This particular entry, however, is not one of my typical blog entries.

Ryan Rado and I met each other in 1994. To give you an idea of what that was like, chatrooms were just becoming popular, Sunny Day Real Estate (you know, that band, that all those other bands that got kinda popular 8 years ago were really into) had just released their FIRST record, and Taylor Swift was in kindergarten. 17 years later, he and I are still friends. I was in his wedding. I am roommates with him and his wife, Christina, and apparently, there's another dude who has lived in our house for the past month or so and I'm pretty sure his name is John Williams but I haven't ever had a conversation with him. At any rate, Ryan and I have a friendship that has lasted (according to a study that I just made up) about as long as most marriages. It's a good thing we're still friends and roommates because I borrowed a sweater from him a long-ass time ago and still have it. And he has my Telecaster. I want that back, eventually.
The point is, I know this dude. He and I connect on lots of things, despite our very different personalities. One thing that he and I have always seemingly connected on is our desire to make the world a better place. I'm finally in a position to do a bit of financial good in the world. If any of you makes a crack about my New Zealand trip last year costing a bunch of money, I'll talk to you after you've done 40 weekend midnight wedding cleanups, logged thousands of miles in a van, and written 3500 trivia questions in addition to working 45 hours a week, Monday through Friday. I'm blessed (through grace, hard work, talent, and ability) to have a job that allows me to live the kind of life that I want to live. Yes, this includes my new pre-owned scooter (thanks, Patrick and Amanda). And, thankfully, I'm able to do something for someone else.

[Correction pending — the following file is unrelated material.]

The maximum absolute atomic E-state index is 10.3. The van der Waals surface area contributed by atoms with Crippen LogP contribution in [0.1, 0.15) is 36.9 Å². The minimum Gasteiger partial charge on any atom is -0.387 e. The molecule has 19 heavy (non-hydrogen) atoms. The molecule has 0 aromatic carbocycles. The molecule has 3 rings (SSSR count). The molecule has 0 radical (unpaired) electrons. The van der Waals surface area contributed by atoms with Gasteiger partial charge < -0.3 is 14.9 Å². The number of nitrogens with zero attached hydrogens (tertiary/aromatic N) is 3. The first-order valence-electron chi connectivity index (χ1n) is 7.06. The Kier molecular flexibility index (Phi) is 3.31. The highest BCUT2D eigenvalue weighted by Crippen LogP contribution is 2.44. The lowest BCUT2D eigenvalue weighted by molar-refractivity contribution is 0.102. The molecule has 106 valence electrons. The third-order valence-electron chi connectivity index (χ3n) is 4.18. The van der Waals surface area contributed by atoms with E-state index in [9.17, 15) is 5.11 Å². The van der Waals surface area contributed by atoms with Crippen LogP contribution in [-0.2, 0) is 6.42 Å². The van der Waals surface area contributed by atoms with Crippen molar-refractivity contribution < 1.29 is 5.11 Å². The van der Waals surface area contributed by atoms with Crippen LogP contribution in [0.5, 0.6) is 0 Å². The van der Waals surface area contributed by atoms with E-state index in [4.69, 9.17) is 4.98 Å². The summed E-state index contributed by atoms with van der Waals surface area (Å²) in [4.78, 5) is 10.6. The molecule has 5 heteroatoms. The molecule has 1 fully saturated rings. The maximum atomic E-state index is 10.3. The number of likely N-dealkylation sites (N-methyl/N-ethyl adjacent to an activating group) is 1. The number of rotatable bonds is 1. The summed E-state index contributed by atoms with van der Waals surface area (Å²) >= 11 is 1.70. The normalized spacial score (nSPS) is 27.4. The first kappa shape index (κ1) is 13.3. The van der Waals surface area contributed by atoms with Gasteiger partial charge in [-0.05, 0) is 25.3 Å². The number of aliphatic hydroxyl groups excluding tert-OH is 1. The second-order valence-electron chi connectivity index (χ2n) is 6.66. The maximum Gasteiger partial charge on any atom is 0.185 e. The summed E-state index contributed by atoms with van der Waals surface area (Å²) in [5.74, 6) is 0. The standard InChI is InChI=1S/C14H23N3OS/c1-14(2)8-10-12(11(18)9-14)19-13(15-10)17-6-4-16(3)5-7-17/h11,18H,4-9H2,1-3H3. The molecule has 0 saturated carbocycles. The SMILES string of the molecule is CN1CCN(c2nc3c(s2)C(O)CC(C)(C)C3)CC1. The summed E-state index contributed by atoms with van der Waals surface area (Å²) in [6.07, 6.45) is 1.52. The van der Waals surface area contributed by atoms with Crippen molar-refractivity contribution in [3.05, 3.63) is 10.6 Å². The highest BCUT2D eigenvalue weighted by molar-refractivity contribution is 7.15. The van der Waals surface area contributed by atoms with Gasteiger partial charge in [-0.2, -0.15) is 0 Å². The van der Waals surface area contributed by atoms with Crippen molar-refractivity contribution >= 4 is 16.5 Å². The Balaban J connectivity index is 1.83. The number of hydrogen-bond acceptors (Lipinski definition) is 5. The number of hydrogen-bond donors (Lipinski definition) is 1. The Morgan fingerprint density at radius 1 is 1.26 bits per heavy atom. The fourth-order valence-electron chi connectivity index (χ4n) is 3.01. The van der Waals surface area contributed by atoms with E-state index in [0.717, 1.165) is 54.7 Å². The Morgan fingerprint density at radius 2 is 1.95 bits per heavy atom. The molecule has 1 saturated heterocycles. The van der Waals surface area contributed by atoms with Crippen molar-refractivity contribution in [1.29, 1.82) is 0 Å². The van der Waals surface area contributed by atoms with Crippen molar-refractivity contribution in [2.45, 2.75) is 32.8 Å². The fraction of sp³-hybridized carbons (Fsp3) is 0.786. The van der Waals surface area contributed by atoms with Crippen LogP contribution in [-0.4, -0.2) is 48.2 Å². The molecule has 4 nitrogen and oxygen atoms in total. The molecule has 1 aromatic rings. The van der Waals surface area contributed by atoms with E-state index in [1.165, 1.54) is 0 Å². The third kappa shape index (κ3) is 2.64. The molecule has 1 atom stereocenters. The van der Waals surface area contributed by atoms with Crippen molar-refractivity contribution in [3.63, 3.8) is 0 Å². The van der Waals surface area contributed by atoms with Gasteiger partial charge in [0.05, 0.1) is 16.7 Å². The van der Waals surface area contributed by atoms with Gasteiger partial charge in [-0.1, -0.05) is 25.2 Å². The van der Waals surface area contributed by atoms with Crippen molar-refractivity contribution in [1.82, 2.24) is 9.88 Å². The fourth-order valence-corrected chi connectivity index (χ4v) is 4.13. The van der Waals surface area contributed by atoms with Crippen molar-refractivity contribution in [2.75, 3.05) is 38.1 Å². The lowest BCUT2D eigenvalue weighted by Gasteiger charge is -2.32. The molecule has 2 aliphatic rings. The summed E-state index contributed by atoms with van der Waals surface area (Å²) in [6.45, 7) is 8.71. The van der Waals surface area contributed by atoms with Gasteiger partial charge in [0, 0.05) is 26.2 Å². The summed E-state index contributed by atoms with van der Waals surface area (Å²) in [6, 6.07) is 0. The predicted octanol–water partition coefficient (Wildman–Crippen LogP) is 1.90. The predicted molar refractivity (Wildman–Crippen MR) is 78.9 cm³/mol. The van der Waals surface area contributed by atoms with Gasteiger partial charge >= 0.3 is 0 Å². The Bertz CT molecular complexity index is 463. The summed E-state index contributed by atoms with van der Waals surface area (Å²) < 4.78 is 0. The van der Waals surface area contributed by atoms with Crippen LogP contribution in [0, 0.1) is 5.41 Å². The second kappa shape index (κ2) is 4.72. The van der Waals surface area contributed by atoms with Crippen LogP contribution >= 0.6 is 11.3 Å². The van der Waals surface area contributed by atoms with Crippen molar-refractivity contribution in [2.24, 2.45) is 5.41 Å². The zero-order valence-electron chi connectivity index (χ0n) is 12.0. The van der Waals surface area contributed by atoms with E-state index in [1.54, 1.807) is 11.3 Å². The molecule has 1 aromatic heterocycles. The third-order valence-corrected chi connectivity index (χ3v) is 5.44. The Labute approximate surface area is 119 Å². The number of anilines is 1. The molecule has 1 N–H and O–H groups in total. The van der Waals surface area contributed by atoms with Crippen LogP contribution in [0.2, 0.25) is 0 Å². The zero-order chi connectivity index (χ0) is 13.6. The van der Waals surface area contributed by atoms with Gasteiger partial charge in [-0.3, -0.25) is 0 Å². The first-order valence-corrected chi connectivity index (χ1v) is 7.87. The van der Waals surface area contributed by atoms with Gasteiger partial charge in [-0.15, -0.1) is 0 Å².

That someone else is Ryan Rado. For those of you [hang on, I'm listening to Miley Cyrus' "Party in the USA" - I'll be right back] who know me or have ever stepped in Nashville, you probably know him. He has, for the majority of his life, worked through (I refuse to use the word "suffered" because what's that even mean, anyway?) several different afflictions: the most notable is Tourette Syndrome. It's real and the dude isn't faking it.

The same night that I agreed to buy the above scooter from Patrick and Amanda at RCC3's birthday, Ryan was talking with musician/artist/videographer Ethan Luck about making a video to help him out to raise funds for his Neuro Treatment Training. Ryan has asked a few people to be in the video that they are working on: myself included. At any rate, here is the trailer that they shot a few days ago at our house:

Go donate. That's it.